Breach of copyright is a civil and criminal offence. Take a look at certain market stalls and Boat Jumbles and you will see items removed by the police and trading standards officers. In Ireland the provo's and CIRA trade in computer software, games and dvd's. Lifted by Garda and RUC so why not the Met?
For example, in all the leading yachting journals I frequently see in the small ads section photos of my own boat used to sell boats of the same class. I am sure that the photographer was not consulted each time. But, unfortunately for the photographer, the advertisers and the magazines are not committing a criminal offence.
Similarly, many postings on these bulletin boards could potentially be in breach of copyright eg. where advice has been lifted from elsewhere. There's no immediate need to lock up the posters, though.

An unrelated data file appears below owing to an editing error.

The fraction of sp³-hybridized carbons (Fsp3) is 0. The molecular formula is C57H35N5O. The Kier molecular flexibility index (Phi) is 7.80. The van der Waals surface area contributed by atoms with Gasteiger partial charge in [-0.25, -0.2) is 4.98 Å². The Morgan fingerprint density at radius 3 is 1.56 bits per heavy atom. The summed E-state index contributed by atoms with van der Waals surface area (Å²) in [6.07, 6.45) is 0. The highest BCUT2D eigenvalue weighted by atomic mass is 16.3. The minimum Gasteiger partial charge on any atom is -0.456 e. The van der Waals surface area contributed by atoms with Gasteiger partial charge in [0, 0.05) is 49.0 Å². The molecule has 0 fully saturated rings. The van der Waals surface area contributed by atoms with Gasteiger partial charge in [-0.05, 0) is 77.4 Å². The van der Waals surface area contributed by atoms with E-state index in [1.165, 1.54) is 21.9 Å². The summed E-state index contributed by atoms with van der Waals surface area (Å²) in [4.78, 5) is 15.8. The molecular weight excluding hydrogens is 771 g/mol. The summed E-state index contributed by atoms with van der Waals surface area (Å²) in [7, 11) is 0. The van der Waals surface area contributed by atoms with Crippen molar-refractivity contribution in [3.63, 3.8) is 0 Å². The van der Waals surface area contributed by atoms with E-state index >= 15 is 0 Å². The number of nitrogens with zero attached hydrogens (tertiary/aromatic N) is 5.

Incidentally, there is no such thing as a "civil offence". Rather, breach of copyright gives you a right to a civil action for damages.
It's not surprising that the trading standards officer and police were searching the market stalls. Selling items with a false description (ie. not originals) would be a breach of trading standards. The police were probably looking for stolen items or may also have been interested in breaches of trading standards.